In the article she mentions a quote that stood out to her the most, by Gloria Anzaldua. To focus on herself and what language affirms to her identity. Anzaldua is an American scholar of Chicana, cultural theory, feminist theory, and as well as a queer theory. She developed theories about the marginal, in-between, and mixed cultures that develop along borders. Anzaldua states; – “If you want to hurt me, talk badly about my language. Ethinc identity is twin skin to linguistic identity- I am my language.”(213). She mentions this quote to stay positive in herself. Instead of forcing herself to choose one identity over another, and one language over the other, she instead should seek and be proud of both languages she has learned growing up. This rhetorical appeal can be described as logos. She uses logos to argue on behalf of the people that has defined her as names such as ‘gringa’ or to the people that wanted to convince her that English might have been her second language. I too have felt that this message by Gloria Anzaldua has several meanings. Though words may hurt, you can’t change who you are and by this she wants to make it be known that language is part of our culture. Our language connects to the social world, its very valuable to us and language is not only a connection into the present but it connects us to the future and the past.

“My mother recalls the ‘standard rule’ of not being allowed to speak Spanish at school and being punished if she was caught speaking the language. My father will not discuss this period of his life.” (213) In this quote, Martinez uses the rhetorical appeal; kairos to talk about the struggles her parents had in their past and uses this to compare it to her own life. When Martinez’s mother reflected her past, she mentioned to being punished. As of today, she felt like her life compared to her mother’s past were very different. The professors wanted Martinez’s mother to speak a certain language. But with Martinez, she was just getting mixed feelings from English speakers as well as with Spanish speakers. This made her feel confused and at the same time embarrassed for others confusing her as English being her first language. At the end of the day, she wants her readers to know that Chicana English is a real language and no matter what language you speak; should be acknowledged and honoured.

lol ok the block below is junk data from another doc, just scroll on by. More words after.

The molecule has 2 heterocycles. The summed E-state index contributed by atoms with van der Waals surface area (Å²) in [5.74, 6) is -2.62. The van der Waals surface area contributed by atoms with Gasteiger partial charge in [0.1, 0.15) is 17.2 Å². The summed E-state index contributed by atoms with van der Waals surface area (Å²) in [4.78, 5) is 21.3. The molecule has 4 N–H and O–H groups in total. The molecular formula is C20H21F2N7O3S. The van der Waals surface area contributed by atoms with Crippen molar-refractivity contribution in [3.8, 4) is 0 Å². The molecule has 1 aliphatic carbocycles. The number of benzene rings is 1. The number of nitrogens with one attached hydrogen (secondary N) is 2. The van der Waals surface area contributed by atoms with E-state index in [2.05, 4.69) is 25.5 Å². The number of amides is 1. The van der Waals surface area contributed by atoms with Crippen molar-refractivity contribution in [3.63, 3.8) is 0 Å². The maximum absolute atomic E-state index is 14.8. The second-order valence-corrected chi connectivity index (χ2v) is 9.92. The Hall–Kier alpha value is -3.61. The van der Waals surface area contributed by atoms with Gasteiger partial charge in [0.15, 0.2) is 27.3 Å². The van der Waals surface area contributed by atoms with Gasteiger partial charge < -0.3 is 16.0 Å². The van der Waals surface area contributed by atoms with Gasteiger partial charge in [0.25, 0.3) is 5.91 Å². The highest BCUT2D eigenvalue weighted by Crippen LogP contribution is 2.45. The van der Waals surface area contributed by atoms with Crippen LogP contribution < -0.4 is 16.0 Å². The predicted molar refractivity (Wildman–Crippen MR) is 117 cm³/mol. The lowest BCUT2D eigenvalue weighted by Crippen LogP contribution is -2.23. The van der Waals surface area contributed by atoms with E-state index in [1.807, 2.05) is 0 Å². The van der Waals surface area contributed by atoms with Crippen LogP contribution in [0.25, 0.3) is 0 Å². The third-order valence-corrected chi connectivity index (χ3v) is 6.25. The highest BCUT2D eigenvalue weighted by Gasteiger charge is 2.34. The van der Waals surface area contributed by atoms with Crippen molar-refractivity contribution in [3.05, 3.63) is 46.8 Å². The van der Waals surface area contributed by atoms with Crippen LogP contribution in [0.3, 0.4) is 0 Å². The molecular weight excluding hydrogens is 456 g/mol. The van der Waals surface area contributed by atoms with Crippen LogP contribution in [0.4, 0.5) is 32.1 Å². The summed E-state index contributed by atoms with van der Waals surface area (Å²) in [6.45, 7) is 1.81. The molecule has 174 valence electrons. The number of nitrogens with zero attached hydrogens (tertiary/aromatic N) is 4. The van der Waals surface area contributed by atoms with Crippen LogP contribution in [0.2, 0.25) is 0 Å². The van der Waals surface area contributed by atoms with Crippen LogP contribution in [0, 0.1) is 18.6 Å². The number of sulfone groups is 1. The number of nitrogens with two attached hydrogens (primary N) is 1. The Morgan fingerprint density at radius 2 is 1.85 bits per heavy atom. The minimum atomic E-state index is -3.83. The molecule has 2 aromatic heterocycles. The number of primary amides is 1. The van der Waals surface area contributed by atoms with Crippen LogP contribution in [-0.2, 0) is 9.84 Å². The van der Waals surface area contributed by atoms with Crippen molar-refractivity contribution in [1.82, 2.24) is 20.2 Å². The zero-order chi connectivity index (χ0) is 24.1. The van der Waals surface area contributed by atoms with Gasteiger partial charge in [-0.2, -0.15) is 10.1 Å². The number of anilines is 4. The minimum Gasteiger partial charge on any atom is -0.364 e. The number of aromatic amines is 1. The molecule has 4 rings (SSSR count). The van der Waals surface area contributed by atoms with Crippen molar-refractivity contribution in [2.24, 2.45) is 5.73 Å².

The language/identity dilemma Martinez detailed in her article can be resolved and channeling the ambivalence into great strategies. Though, she has gotten many mixed messages in her life growing up, she wants her readers to know that everyone should be able to express their root language. To be proud and feel comfortable with the language they speak. Aja Martinez wrote her personal reflections on the Chincana language to identity and express her opinions on this topic, language. I do greatly understand and agree with her that even if we get judged, discriminated or made fun of our root languages we should not feel like our language is inadequate or embarrassing but to instead express them with pride.